President Barack Obama isn’t looking for political wins.
Just ask him.
Obama has taken to declaring that nothing’s about him or giving the White House a political victory — it’s all about the American people. Since he’s not running for office again, Obama can say he’s above the fray, his argument goes.
Of course, saying something isn’t about politics is usually the first sign it’s entirely about politics. The issues the White House has said are not political this week — Obamacare implementation, immigration reform and gay rights — stand to be major victories for Democrats if successful and a significant part of Obama’s legacy no matter what happens.
And if comprehensive immigration reform or the Employee Non Discrimination Act fail in the House — and there is little reason to believe they won’t — Democrats plan to use them as centerpieces of their 2014 campaigns.
“This is not an issue where we’re looking for a political win,” Obama said Tuesday said before meeting with CEOs to press his immigration agenda. “This is one where we’re looking for a substantive win for the U.S. economy and the American people and the businesses that are represented here.”
With immigration, Obama has tried to make it apolitical by tethering the issue to George W. Bush, who made an unsuccessful push for a reform bill during his second term, and House Speaker John Boehner, who has said immigration is an issue to be dealt with, if not by the means the White House favors.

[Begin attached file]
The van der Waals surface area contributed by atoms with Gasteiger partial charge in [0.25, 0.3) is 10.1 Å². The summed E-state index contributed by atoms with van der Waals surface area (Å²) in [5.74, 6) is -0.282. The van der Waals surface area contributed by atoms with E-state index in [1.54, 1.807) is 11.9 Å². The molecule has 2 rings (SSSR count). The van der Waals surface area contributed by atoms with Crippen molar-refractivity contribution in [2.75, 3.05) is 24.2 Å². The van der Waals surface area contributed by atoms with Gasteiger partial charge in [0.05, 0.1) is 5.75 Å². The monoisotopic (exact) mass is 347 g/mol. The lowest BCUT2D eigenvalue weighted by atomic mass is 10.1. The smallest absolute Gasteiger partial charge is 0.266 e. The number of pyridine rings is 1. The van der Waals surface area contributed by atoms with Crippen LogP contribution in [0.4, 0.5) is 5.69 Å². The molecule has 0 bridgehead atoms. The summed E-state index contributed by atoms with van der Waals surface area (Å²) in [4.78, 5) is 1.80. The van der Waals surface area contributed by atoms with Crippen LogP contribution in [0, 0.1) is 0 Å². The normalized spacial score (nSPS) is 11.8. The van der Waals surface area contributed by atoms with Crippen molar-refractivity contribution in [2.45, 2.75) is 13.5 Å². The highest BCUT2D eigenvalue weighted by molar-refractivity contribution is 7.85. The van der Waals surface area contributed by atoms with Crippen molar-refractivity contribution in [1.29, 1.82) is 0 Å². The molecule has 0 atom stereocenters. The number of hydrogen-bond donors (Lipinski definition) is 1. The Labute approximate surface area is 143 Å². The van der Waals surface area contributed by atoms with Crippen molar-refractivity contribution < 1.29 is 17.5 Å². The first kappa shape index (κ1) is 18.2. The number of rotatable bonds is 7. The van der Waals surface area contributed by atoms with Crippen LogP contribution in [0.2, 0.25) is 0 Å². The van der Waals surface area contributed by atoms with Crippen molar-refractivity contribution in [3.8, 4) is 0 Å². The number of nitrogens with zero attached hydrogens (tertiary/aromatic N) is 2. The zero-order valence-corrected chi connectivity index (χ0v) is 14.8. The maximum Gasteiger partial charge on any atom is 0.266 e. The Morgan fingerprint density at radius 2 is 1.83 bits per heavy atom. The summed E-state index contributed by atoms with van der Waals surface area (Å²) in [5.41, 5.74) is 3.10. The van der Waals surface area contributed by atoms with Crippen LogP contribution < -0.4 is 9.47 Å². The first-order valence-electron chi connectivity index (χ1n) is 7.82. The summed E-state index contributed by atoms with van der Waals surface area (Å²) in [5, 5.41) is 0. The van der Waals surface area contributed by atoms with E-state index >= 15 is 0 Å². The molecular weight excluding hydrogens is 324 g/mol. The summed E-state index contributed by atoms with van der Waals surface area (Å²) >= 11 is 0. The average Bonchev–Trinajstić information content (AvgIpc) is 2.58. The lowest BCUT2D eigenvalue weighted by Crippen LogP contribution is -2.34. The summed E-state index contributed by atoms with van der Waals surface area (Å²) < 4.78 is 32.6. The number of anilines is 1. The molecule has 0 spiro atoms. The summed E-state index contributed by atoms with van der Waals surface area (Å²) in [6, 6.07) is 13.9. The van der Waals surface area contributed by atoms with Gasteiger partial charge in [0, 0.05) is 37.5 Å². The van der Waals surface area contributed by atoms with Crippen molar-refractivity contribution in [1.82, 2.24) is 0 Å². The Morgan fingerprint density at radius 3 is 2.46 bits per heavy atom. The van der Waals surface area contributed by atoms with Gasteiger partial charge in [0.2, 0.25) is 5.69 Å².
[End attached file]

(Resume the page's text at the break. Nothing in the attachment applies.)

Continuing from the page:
He tried a similar argument on gun control, which Republicans blocked in the Senate earlier this year.
“I’ve also heard some in the press suggest that what happens to gun violence legislation in Congress this week will be a political victory or defeat for me,” Obama said in April. “You know what? This isn’t about me. And it shouldn’t be about politics. This is about doing the right thing for families like yours that have been torn apart by gun violence, and families going forward.”
And the White House insists there’s no politics involved in the Obamacare rollout.
“The fact is that he’s focused on delivering the access to quality and affordable health insurance to the American people that the Affordable Care Act promises,” White House press secretary Jay Carney said Wednesday. “He’s not concerned about the politics of that.”
But earlier in the day, Obama met at the White House with Senate Democrats who will face the voters in 2014 to assure them the Obamacare rollout will be fixed before it causes them too much political damage. And that afternoon, Obama spoke about health care in Texas — home of top Obamacare foes Gov. Rick Perry and Sen. Ted Cruz.
Of course, the White House kept up the apolitical argument, introducing a Twitter hashtag #PeopleOverPolitics and tried to tie the trip – scheduled to accommodate a Democratic fundraiser – to highlighting Perry’s refusal to accept a federal Medicaid expansion in the state.
“This isn’t a political issue. This is about making sure people where they live have access to good quality, affordable health care,” White House deputy senior adviser for communications and strategy David Simas told reporters.
When talking to high-dollar donors to Senate Democrats in Dallas, Obama stressed his desire not for overwhelming Democratic majorities in Congress but to guide the GOP to a place where it is more willing to cooperate on the White House agenda.
“I’m a proud Democrat and am committed to the values that the Democratic Party represents, but I’m also interested in getting the Republican Party back in a functioning state,” Obama said. “Because this country has two parties, and we need both of them operating in a way that allows us to move forward.”